Newcastle's United Hebrew Congregation has been rewarded for its education work with visiting schools with a £6,000 Faith in Action grant from the government.
It is one of more than 100 projects promoting interfaith understanding - including several run by Jewish groups - that are the beneficiaries of £2 million in grants from the Communities Development Foundation.
Deanna Van Der Velde, who runs the Newcastle programme, believes the award is "recognition of something important in teaching - learning outside the classroom. Teachers say it's all very well watching a DVD on Judaism, but coming to a synagogue is the real thing. You see the awe and wonder the children manifest when the Aron Hakodesh [the Ark] is opened."
Mrs Van Der Velde - joint president of the Representative Council of North-East Jewry and chair of the city's advisory committee on religious education - estimated that up to 5,000 children now visit the synagogue annually from schools across the region.
"We have groups coming two or three days a week once term starts," she said. "It's really built up over the last five years."
The children are given artefacts to handle and one of her colleagues helps them write their name in Hebrew using stencils.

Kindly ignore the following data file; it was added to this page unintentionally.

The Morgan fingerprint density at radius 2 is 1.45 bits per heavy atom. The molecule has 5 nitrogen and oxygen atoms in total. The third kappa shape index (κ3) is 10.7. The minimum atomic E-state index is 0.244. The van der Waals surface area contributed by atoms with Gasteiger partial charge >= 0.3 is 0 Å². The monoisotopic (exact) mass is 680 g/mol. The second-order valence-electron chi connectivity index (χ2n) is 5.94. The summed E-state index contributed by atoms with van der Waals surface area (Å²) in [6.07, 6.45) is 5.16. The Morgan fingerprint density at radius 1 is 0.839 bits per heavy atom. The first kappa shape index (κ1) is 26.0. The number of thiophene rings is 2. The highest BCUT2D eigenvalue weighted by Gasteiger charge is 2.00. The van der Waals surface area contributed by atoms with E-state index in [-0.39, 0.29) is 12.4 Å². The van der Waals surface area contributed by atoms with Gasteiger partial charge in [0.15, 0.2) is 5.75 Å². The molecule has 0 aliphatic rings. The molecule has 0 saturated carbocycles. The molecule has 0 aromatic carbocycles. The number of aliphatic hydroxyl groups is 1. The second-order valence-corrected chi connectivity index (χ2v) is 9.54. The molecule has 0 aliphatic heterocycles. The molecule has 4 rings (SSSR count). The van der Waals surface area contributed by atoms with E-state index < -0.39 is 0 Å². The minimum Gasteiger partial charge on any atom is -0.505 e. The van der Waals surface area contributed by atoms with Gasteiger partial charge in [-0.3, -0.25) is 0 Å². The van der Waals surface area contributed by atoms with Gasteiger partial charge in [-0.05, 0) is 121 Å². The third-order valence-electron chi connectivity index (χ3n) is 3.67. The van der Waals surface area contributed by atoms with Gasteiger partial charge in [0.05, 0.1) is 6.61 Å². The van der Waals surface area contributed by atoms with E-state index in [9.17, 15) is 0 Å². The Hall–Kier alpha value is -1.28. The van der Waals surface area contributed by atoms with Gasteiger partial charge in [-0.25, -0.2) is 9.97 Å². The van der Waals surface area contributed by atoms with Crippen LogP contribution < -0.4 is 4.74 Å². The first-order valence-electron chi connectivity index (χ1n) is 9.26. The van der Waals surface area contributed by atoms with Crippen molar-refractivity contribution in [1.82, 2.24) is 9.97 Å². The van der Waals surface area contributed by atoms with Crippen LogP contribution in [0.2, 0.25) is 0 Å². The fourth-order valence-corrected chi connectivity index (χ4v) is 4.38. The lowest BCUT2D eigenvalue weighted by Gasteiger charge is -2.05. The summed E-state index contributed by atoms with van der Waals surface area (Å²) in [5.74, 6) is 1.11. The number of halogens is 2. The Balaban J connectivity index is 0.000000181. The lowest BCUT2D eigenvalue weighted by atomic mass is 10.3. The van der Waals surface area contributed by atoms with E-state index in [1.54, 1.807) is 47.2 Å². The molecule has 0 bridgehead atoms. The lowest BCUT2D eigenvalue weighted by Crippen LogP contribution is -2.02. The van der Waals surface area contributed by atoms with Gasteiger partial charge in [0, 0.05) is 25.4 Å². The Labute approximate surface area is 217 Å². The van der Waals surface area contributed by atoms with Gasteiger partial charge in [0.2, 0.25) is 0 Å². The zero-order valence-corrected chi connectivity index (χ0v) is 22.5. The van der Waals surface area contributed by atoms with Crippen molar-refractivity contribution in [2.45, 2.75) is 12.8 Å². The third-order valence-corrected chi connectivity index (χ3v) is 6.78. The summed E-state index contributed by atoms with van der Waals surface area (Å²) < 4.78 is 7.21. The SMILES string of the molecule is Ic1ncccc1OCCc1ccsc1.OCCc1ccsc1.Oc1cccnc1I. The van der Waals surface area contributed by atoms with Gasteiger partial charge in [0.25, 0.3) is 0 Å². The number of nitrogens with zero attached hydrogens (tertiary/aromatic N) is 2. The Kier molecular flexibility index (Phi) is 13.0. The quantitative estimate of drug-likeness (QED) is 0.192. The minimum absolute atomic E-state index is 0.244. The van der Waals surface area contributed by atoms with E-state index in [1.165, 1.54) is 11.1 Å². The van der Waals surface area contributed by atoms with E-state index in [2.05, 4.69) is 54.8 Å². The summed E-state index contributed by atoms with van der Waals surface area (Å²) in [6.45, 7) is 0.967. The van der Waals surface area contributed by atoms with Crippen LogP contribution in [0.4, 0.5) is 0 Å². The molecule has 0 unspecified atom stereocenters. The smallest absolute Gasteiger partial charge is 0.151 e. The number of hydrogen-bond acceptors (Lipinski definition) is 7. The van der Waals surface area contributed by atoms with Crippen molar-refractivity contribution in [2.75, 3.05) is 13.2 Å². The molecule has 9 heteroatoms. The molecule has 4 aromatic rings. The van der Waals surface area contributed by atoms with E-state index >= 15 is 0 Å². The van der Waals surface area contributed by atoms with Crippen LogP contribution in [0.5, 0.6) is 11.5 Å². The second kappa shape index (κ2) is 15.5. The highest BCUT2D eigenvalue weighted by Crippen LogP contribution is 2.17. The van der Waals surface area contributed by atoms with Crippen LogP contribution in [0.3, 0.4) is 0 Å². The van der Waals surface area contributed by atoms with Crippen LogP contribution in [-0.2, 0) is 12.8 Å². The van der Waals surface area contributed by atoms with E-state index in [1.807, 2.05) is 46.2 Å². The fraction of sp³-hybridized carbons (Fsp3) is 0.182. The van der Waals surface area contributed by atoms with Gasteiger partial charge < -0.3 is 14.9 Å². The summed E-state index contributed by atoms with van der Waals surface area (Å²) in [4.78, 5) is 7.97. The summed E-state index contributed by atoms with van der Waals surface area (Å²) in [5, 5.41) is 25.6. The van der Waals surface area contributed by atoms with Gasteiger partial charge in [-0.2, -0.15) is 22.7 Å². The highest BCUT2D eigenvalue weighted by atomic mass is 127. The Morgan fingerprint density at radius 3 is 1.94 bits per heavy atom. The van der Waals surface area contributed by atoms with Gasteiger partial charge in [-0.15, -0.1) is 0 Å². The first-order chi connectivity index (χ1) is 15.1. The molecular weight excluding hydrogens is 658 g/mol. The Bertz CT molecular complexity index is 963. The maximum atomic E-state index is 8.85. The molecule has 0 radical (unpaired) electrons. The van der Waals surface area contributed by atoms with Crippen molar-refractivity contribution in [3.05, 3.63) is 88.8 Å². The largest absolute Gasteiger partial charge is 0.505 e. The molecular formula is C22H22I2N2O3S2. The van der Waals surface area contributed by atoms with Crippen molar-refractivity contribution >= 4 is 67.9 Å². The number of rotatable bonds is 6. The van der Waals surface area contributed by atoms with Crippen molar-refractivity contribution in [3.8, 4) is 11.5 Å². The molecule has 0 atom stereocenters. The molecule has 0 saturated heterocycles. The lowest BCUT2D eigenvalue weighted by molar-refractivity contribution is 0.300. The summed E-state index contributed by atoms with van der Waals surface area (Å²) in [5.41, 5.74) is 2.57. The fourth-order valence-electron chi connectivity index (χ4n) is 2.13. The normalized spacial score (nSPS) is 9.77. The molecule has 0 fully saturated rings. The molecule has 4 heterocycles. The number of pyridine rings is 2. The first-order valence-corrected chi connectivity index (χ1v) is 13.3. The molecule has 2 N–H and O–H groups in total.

She said the grant would go towards "buying more artefacts, enhancing the experience and giving a small amount of expenses to some of our wonderful volunteers."
Also celebrating grants worth nearly £6,000 are JAT (Jewish Action and Training for Sexual Health) and the Jewish Community Centre for London.
JAT is running a series of four multi-faith workshops over the next few months examining how Jews, Christians, Muslims and Hindus deal with sexual issues and how their texts cover "taboo" subjects. JAT director Janine Clements said the grant "recognises that we are a Jewish organisation that has a great deal to offer other charities.
"What I have learned is how much we have in common. People of faith all have concerns and similar ethical positions."
The JCC is offering a film-making course next month for young Jews and members of Muslim group Radical Middle Way.
"We will be able to show the film on our website," said the JCC's Leah Warren. "It will showcase the positive results of creative interfaith work."
Other recipients of Faith in Action grants include the Assembly of Masorti Synagogues, Solihull Synagogue, Leo Baeck College, the Jewish Resource Centre in south London and the Oxford and North-East branches of the Council of Christians and Jews.